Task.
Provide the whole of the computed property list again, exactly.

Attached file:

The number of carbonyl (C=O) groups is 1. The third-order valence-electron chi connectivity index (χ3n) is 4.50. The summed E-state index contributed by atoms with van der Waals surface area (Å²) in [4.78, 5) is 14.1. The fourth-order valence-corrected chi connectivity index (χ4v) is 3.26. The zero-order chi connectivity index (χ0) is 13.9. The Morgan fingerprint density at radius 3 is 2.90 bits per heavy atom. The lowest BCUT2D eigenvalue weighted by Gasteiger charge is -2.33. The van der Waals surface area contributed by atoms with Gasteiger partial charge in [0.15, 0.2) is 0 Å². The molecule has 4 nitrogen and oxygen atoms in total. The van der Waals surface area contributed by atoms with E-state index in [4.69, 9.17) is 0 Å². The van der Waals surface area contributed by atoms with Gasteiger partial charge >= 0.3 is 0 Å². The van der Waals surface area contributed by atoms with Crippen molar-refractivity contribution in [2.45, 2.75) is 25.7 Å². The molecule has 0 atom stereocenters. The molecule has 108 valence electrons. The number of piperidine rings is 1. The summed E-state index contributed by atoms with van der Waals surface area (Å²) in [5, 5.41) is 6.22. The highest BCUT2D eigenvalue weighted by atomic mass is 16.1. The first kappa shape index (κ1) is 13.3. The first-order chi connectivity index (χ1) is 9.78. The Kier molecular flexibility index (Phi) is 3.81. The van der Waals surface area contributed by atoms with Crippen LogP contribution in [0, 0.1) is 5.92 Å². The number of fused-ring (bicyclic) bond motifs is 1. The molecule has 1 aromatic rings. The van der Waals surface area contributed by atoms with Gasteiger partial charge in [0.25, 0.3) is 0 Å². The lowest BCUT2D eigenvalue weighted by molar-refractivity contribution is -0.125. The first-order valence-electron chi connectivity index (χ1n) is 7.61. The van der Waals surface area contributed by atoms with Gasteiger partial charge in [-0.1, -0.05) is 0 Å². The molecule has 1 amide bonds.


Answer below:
The number of carbonyl (C=O) groups is 1. The third-order valence-electron chi connectivity index (χ3n) is 4.50. The summed E-state index contributed by atoms with van der Waals surface area (Å²) in [4.78, 5) is 14.1. The fourth-order valence-corrected chi connectivity index (χ4v) is 3.26. The zero-order chi connectivity index (χ0) is 13.9. The Morgan fingerprint density at radius 3 is 2.90 bits per heavy atom. The lowest BCUT2D eigenvalue weighted by Gasteiger charge is -2.33. The van der Waals surface area contributed by atoms with Gasteiger partial charge in [0.15, 0.2) is 0 Å². The molecule has 4 nitrogen and oxygen atoms in total. The van der Waals surface area contributed by atoms with E-state index in [4.69, 9.17) is 0 Å². The van der Waals surface area contributed by atoms with Gasteiger partial charge >= 0.3 is 0 Å². The van der Waals surface area contributed by atoms with Crippen molar-refractivity contribution in [2.45, 2.75) is 25.7 Å². The molecule has 0 atom stereocenters. The molecule has 108 valence electrons. The number of piperidine rings is 1. The summed E-state index contributed by atoms with van der Waals surface area (Å²) in [5, 5.41) is 6.22. The highest BCUT2D eigenvalue weighted by atomic mass is 16.1. The first kappa shape index (κ1) is 13.3. The first-order chi connectivity index (χ1) is 9.78. The Kier molecular flexibility index (Phi) is 3.81. The van der Waals surface area contributed by atoms with Crippen LogP contribution in [0, 0.1) is 5.92 Å². The number of fused-ring (bicyclic) bond motifs is 1. The molecule has 1 aromatic rings. The van der Waals surface area contributed by atoms with Gasteiger partial charge in [0.25, 0.3) is 0 Å². The lowest BCUT2D eigenvalue weighted by molar-refractivity contribution is -0.125. The first-order valence-electron chi connectivity index (χ1n) is 7.61. The van der Waals surface area contributed by atoms with Gasteiger partial charge in [-0.1, -0.05) is 0 Å². The molecule has 1 amide bonds.